Email Print 23 November 2012 | last updated at 10:11PM
By Maureen Anne Muthu, Sungai Petani, Kedah 0 comments
I REMEMBER asking a friend’s husband which of his children was going to follow his footsteps in making medicine a career choice. His reply was: “Getting good grades doesn’t mean one will make a good doctor.” I think he has a point.
Likewise, Sijil Pelajaran Malaysia top scorers will not necessarily make the best of teachers.
I feel there must be a method to screen candidates during the selection process. We should not rely on examination grades alone.
Those in charge of teacher training are better suited to weed out unsuitable candidates. Perhaps retired senior teachers and school heads can be roped in.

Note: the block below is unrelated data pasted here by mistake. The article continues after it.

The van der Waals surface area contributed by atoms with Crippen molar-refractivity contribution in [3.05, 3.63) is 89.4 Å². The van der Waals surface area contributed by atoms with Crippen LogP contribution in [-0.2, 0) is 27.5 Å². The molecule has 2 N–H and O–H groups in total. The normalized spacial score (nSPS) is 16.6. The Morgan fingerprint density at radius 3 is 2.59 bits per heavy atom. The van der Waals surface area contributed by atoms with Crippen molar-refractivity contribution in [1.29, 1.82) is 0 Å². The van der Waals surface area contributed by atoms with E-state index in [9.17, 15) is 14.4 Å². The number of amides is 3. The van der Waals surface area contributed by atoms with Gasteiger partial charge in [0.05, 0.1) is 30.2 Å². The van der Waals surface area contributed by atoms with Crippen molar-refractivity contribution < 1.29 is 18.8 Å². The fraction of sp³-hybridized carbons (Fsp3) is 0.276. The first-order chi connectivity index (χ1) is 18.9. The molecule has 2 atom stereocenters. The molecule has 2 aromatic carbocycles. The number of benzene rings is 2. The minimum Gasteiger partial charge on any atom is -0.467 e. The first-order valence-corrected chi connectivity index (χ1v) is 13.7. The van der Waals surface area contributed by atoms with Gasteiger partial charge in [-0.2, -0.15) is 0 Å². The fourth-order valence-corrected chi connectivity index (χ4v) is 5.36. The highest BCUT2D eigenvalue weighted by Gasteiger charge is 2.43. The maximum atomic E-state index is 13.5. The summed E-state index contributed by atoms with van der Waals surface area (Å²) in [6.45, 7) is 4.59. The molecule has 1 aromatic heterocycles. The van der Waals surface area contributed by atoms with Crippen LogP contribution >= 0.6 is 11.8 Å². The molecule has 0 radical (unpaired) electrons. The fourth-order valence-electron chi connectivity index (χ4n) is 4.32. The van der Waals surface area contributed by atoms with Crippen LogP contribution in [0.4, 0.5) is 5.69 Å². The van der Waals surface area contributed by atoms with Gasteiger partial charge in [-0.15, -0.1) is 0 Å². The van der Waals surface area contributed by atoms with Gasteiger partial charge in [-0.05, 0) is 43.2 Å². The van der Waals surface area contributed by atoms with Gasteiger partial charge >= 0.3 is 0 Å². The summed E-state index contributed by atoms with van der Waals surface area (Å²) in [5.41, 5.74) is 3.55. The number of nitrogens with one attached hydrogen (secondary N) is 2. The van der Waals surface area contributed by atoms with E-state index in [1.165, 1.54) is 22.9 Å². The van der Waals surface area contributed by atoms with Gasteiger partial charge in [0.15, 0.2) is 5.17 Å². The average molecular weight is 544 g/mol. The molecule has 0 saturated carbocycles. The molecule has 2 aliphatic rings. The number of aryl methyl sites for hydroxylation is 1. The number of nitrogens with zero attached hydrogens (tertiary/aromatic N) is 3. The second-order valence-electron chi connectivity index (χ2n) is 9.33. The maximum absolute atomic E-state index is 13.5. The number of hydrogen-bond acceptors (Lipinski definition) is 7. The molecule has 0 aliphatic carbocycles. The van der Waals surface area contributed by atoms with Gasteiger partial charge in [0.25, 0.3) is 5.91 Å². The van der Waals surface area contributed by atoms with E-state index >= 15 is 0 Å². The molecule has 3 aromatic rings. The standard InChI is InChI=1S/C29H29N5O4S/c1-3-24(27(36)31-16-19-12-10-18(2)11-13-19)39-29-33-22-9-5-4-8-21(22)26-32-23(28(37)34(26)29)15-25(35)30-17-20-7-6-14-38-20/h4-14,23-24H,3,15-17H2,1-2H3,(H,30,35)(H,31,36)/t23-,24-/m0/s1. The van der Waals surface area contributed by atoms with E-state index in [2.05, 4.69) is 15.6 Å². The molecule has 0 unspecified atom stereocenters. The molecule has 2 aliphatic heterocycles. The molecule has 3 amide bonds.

Having teachers sticking to a particular subject that they are trained in is a tall order in most cases.
The pressing issue is to get the right people for the job, that is, those with the aptitude to teach, a love of children and choice of subject.
If, halfway through the training, the candidates don’t do well, it would be good to cut some slack and allow them to switch subjects.
Once the trainees are posted to schools, the senior teachers can help. With the Malaysia Education Blueprint 2013-2025 preliminary report, we can expect better teachers and excellent pupils.
Read more: EDUCATION: Get help to weed out unsuitable candidates – Letters to the Editor – New Straits Times http://www.nst.com.my/opinion/letters-to-the-editor/education-get-help-to-weed-out-unsuitable-candidates-1.175375#ixzz2D0beTefy